The 50 Movies Project is an annual tradition at The Warning Sign. Every year, I select 50 movies that I feel I must see in order to continue my progression as a film lover. This year I’m focusing on contemporary films (1980 to present day) that I somehow haven’t gotten around to seeing yet.
Road House 
Director: Rowdy Herrington
Writers: Hilary Henkin, David Lee Henry
Starring: Patrick Swayze, Kelly Lynch, Sam Elliott, Ben Gazzara
Running Time: 114 minutes
Pain don’t hurt.
Even though this year’s project is stacked with acclaimed films, I don’t know if there was anything I was looking forward to more than the incomparable Road House. Anyone who has been reading this blog for a while now should know how much I love bad (or so bad they’re good) movies. There’s something to be said about shutting off your brain and just going with the flow, embracing cheesy acting and terrible dialogue as the delectable pieces of junk food they are. I’m happy to report that Road House is every bit as awesome (and awful) as I had heard.
Patrick Swayze, still riding the wave of success from Dirty Dancing, stars as a professional cooler (aka bouncer) named Dalton. He has built up a reputation as being the best in the business, and he is hired by businessman Frank Tilghman (Kevin Tighe) to clean up his bar called the Double Deuce. It’s an absolute pigsty of a nightclub, and it is home to many of the bottomfeeders of society. Its patrons are loud and short-tempered, and every other minute a huge bar fight breaks out. The poor house band even has to play behind a cage to avoid being hit with thrown beer bottles. The current wave of bouncers (including pro wrestler Terry Funk!) will throw out those who get particularly unruly, but they’re generally content with the unstable atmosphere.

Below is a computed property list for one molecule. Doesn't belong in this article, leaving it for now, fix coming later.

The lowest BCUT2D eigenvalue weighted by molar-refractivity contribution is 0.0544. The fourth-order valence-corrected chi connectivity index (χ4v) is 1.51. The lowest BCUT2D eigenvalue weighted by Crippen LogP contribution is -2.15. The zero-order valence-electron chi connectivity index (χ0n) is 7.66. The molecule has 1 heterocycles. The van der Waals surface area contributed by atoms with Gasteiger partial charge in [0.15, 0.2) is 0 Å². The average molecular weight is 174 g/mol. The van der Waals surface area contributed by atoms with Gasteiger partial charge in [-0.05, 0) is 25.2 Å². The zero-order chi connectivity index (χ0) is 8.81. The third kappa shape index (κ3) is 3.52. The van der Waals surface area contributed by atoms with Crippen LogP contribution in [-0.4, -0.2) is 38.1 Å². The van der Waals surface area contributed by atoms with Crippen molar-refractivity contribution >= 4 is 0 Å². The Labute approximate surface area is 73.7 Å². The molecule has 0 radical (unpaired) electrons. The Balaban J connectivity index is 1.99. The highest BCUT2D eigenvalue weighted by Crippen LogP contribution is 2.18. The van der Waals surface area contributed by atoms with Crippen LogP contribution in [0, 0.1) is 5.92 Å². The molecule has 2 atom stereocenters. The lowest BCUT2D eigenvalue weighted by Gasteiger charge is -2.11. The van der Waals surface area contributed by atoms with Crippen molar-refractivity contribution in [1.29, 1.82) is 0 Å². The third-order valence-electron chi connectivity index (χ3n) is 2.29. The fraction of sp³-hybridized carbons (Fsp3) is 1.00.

Enter: Dalton. He immediately clears out the staff members that refuse to play by his rules (one of which is simply to be nice) and begins overhauling the business. Problems arise when Dalton fires a bartender who has ties to the local business mogul, Brad Wesley (Ben Gazzara). Wesley has his finger in seemingly every business in town, and he wants to keep things the way they are. He does his best to make Dalton’s life miserable, though Swayze plays him like he doesn’t have a care in the world.
Along the way, Dalton gets a love interest, Dr. Elizabeth Clay (Kelly Lynch), and some backup support from his longtime buddy and veteran cooler, Wade Garrett (Sam Elliott). When Garrett shows up, the film gets more and more violent, lending itself to some wildly entertaining barfights. Naturally, there’s a huge showdown at the end that becomes the centerpiece of the entire movie. It is here where Wesley’s top henchman, Jimmy (Marshall Teague), makes one of the most awkward threats imaginable (“I used to fuck guys like you in prison!”) before succumbing to Dalton’s wicked throat punch (it has to be seen to be believed). At this point, the film has its foot on the gas and culminates with an epic finale at Wesley’s personal mansion. To give you an idea of just how utterly ridiculous this becomes, take note that the last words mentioned in the film are “A polar bear fell on me.”
But this imbecility is what makes Road House so much fun. Swayze kicks a bunch of ass, Gazzara hams it up as the main villain, buildings get destroyed, characters find excuses to fight over anything, and Sam Elliott gets to show off his pubic hair. Wait… scratch that last part, that’s something I wish I did not see. Ditto for Patrick Swayze’s belly button (some things just cannot be unseen).
Is Road House great cinema? Not in the slightest. But it’s a damn fun film, and sometimes that’s all that matters.